It’s not hard to be intrigued by the title of Don’t Tread on Me, the latest album from Omaha, Nebraska’s 311. Its evocation of the famous slogan from the American Revolution-era Gadsden flag would seem to be a statement of unity, not to mention a statement of defiance—that is, 311 hasn’t changed in lineup or in sound since 1991, and they’re not about to start now. Haters need not apply, or something like that. The browns and yellows of 311’s album art indicate something more distinguished and more lasting than the latest fly-by-night trend, even as the imagery those colors portray is the typical 311 mix of the psychedelic and the perfectly natural. Don’t Tread on Me is as much a challenge as it is a declaration, given the implied threat of force if its teller’s advice is ignored, much as Revolution-era Americans had already proven their willingness to fight for their independence.
Of course, it’s just as possible that the band just thought Don’t Tread on Me was a badass title. In hindsight, that was probably it.
The overgrown boys that comprise 311 have never been ones for terribly deep thoughts or historical reference. No, 311 would much rather employ a “live for today” mentality, throw out some positive vibes, have a good time, and toss in a dash of the seven-leafèd devil for good measure. Don’t Tread on Me is 311’s eighth studio album, and despite its confrontational title, it reveals a maturation in sound for the veteran partiers. Every song is tightly wound and well-produced, even as the overall feel is lighter than previous 311 efforts, save a couple of ill-advised ventures into social consciousness and hard rock.
Nowhere is the new 311 more evident than in “Waiting”, a fantastic little pop song that uses a chord progression in its chorus most commonly associated with barbershop a cappella. “Waiting” is a lite-reggae pop song that just oozes fun and happiness, even as its lyrics tell the story of an unrequited (at least for now) love. If SA Martinez’s end-of-line ad-libs don’t bring a smile to your face, you must be a Radiohead fan. “Frolic Room” is a fun little tune that sounds like typical 311 until a chorus hits that oddly seems a bit borrowed from a Weezer tune. In a good way. “Speak Easy” (which is the album’s requisite “Be Yourself!” anthem) floats along on a chill melody and a nifty, squelchy synth sound. In fact, most of these songs “float” more than they drive forward, using more recent hits like “Amber” and their cover of The Cure’s “Love Song” as reference points in favor of, say, “Down” or “Do You Right”.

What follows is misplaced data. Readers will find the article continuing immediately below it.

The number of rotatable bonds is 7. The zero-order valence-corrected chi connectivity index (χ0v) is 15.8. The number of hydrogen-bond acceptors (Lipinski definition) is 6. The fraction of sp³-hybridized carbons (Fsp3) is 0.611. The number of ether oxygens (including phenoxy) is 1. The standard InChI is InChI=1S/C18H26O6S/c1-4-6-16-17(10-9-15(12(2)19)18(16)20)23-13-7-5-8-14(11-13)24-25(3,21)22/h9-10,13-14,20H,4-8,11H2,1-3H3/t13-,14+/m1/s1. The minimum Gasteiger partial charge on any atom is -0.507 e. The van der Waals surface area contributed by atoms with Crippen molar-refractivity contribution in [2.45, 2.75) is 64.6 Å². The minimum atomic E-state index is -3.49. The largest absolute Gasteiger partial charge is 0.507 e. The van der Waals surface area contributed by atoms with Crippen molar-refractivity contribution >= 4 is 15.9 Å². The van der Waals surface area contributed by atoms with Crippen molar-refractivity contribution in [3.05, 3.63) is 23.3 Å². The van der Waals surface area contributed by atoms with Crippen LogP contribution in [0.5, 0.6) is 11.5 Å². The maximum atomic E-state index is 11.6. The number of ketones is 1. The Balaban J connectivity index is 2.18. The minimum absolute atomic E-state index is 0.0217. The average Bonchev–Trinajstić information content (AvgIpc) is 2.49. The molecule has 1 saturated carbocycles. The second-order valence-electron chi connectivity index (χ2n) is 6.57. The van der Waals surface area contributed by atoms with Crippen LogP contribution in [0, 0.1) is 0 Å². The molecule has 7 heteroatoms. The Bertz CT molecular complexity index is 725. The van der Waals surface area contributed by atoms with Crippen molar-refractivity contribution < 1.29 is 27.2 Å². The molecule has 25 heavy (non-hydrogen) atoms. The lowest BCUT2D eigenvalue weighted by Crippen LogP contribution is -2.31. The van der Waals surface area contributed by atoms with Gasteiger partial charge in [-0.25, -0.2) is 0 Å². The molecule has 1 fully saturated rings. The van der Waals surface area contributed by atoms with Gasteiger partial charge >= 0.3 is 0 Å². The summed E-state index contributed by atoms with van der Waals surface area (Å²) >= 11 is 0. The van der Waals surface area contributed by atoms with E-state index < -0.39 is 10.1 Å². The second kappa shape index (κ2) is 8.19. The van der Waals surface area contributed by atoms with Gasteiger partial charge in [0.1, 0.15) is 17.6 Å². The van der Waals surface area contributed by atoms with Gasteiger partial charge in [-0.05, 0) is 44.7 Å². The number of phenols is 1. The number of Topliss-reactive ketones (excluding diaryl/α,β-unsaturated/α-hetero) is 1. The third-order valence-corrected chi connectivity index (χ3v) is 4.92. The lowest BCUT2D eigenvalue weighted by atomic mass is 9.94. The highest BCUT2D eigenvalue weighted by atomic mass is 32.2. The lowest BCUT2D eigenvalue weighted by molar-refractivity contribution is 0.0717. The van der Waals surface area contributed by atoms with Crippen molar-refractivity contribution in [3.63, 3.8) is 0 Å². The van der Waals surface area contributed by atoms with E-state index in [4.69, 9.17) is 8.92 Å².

The dichotomy between the two types of songs is further emphasized on the few occasions that 311 does try to throw in a hard-rocker for the old-schoolers. “It’s Getting OK Now” is a thrashy bit of adrenaline that’s not too hard to swallow given its best-is-yet-to-come lyrical vibe and some solid guitar work from Tim Mahoney, even if it does sound incredibly out of place amidst all of the mellow. More egregious is the waste of space known as “Solar Flare”, which I think is supposed to be some kind of socially aware statement of rebellion against, um, the man or something. Martinez raps lines like “Porno shows, MTV hoes, and on the radio / It’s the same fucking song / That’s just the way it goes”, alternating with Nick Hexum wondering “When did our leaders / Become bottom feeders?” There’s no unified target for all of the Linkin Park-esque angst going around. “Solar Flare” is a disaster, and not a beautiful one.
Mercifully, “Solar Flare” is an anomaly in this bottle of happy pills. 311’s flaws may be well documented—they use the same rhythm for every damn guitar riff, their snare drums always sound a bit like hitting the side of a garbage can, Hexum and Martinez are, erm, passable as singers—but their attitude carries them far. Don’t Tread on Me is the latest chapter in a long history for this band, a chapter that sees them getting more comfortable in an aging skin. No, they’re not identifying with the fathers of the Revolution. They couldn’t care less about all that. And honestly, at least for one more album, that’s okay.
// Sound Affects
"The man whose songs were recorded by Johnny Cash, Alan Jackson, Ricky Skaggs, David Allan Coe, The Highwaymen, and countless others succumbs to time’s cruel cue that the only token of permanence we have to offer are the effects of shared moments and memories.READ the article